Scotland’s message to EU citizens is: you are welcome here, we want you to stay, this is your home, but this UK Government are causing EU citizens untold stress. One woman who has been in the UK for 44 years says she feels suicidal. Another says she feels like a third-rate citizen. This is shameful. Will the Government now do the right thing and scrap the deadline and introduce automatically granted settled status, or will the Prime Minister’s legacy be the ridiculous removal of NHS staff, our local community workers, our teachers and many more who have made their homes here?
It is obvious from the statistics I have already quoted that this is an outstanding success, because we have had huge numbers of people applying. There may be people who still have to apply—there have been several extensions; it is five years now since the Brexit referendum—but we have funded 72 organisations to help vulnerable EU citizens understand what their rights are and make the applications. Anybody applying within the deadline will of course have their case dealt with, and I urge them to get on with it.
I congratulate my hon. Friend on his long-standing and justified campaign for the aviation sector. That is why we have invested £7 billion already to support aviation since the start of the pandemic, but obviously what we hope is that the vaccine roll-out programme and the double-jabs programme will enable people to start flying and really give that industry the prospect of a long-term, sustainable recovery.
Today, the Environmental Audit Committee, of which I am a member, has published a report calling for transformational change in the Government’s approach to restoring nature. It is not just about the 15% of UK species that are threatened with extinction—the cuckoos, the kittiwakes and the turtle doves—but the ebbing away of so much of our natural world. The Conservative Chair of our Committee, the right hon. Member for Ludlow (Philip Dunne), says that Government policies too often remain
“grandiose statements lacking teeth and devoid of effective delivery mechanisms”,
so I want to ask the Prime Minister something very specific. Will he look again at the Government amendment to the Environment Bill, which refers only to measures “to further the objective” of halting species decline rather than actually meeting that objective. A one-word change from “furthering” to “meeting” would make a world of difference by introducing the legally binding target to halt biodiversity loss by 2030 that his Government have promised, so will he do it? Will he make that change? Yes or no?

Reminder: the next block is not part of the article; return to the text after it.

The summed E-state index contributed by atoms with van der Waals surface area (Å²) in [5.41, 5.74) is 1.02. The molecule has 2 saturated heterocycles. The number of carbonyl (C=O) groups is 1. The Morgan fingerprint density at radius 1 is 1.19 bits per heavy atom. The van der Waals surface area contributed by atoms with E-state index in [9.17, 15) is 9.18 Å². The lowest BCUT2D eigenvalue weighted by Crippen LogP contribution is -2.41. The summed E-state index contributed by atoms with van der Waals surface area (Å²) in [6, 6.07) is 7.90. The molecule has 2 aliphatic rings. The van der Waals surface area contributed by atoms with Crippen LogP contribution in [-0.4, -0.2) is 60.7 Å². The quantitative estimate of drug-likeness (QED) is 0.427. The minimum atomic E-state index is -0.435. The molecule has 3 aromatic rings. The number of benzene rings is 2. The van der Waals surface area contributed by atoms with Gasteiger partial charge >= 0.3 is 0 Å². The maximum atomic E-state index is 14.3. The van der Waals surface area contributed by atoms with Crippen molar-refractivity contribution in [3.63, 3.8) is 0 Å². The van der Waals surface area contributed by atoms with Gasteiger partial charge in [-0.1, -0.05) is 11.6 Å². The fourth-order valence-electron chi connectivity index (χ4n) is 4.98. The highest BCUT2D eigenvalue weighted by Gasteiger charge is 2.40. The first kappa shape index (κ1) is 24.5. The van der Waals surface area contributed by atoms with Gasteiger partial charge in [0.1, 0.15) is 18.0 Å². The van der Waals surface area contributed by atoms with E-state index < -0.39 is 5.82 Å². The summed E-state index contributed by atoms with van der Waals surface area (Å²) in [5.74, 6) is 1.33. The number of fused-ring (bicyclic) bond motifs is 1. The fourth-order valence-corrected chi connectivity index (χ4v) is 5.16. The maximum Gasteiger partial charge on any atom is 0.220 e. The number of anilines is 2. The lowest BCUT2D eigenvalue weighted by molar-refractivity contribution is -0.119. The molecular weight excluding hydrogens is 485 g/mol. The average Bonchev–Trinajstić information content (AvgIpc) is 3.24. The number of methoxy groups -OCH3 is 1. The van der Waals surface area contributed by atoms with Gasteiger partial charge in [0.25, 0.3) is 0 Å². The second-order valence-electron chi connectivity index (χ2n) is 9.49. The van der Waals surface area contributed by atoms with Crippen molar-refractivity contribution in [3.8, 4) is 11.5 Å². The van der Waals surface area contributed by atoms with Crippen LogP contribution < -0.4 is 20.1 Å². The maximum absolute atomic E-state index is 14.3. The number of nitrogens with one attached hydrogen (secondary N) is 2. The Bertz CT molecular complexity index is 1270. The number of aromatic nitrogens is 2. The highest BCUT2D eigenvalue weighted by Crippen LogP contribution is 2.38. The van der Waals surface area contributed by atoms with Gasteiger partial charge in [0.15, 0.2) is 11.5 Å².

This Government are committed not just to halting, but to reversing biodiversity loss not only in this country, but around the world. The hon. Lady can see that from the conclusions of the G7 summit and everything that the Government do to promote biodiversity across our country.
The Bill has been published in draft form and pre-legislative scrutiny will start as soon as a Joint Committee has been established. I am given to understand from my right hon. Friend the Chief Whip that my hon. Friend the Member for Folkestone and Hythe (Damian Collins) may be in a position to serve with advantage in the scrutiny of that Bill.
I thank the hon. Lady because I think it was a great question, and she is absolutely right to champion grassroots sport and what it can do for young people and for the health of this country. I certainly hope that the centre she champions will be successful in the levelling-up fund, but obviously I cannot control that myself. She must make that case herself, but I am wishing her every possible good fortune.
I thank my hon. Friend. She is right to campaign for higher education, particularly in her constituency. I know that she has been engaged with university leaders on the ground in Rochester, and I am sure that they will have listened carefully to what she has to say.